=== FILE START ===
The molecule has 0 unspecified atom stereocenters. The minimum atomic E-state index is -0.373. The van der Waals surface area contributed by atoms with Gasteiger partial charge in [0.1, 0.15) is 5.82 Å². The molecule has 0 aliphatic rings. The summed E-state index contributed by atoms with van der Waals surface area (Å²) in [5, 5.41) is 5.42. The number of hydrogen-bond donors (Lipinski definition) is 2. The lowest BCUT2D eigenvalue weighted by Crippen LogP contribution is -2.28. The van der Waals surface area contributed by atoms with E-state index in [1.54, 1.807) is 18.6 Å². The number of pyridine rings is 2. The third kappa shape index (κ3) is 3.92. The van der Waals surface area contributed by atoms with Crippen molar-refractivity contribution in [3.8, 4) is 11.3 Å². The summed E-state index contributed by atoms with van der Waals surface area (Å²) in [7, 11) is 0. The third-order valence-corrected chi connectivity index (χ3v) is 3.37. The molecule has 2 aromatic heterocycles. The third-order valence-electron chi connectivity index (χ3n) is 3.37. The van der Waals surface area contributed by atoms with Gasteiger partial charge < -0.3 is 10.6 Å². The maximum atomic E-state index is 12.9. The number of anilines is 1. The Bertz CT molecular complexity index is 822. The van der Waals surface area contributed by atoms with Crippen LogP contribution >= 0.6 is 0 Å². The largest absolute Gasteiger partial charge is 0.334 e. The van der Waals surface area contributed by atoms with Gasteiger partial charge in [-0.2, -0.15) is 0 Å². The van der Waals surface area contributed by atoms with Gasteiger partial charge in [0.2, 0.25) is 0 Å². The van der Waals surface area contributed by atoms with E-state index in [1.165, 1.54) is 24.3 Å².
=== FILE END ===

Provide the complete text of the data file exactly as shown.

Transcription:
The molecule has 0 unspecified atom stereocenters. The minimum atomic E-state index is -0.373. The van der Waals surface area contributed by atoms with Gasteiger partial charge in [0.1, 0.15) is 5.82 Å². The molecule has 0 aliphatic rings. The summed E-state index contributed by atoms with van der Waals surface area (Å²) in [5, 5.41) is 5.42. The number of hydrogen-bond donors (Lipinski definition) is 2. The lowest BCUT2D eigenvalue weighted by Crippen LogP contribution is -2.28. The van der Waals surface area contributed by atoms with E-state index in [1.54, 1.807) is 18.6 Å². The number of pyridine rings is 2. The third kappa shape index (κ3) is 3.92. The van der Waals surface area contributed by atoms with Crippen molar-refractivity contribution in [3.8, 4) is 11.3 Å². The summed E-state index contributed by atoms with van der Waals surface area (Å²) in [7, 11) is 0. The third-order valence-corrected chi connectivity index (χ3v) is 3.37. The molecule has 2 aromatic heterocycles. The third-order valence-electron chi connectivity index (χ3n) is 3.37. The van der Waals surface area contributed by atoms with Gasteiger partial charge < -0.3 is 10.6 Å². The maximum atomic E-state index is 12.9. The number of anilines is 1. The Bertz CT molecular complexity index is 822. The van der Waals surface area contributed by atoms with Crippen LogP contribution >= 0.6 is 0 Å². The largest absolute Gasteiger partial charge is 0.334 e. The van der Waals surface area contributed by atoms with Gasteiger partial charge in [-0.2, -0.15) is 0 Å². The van der Waals surface area contributed by atoms with Gasteiger partial charge in [0.2, 0.25) is 0 Å². The van der Waals surface area contributed by atoms with E-state index in [1.165, 1.54) is 24.3 Å².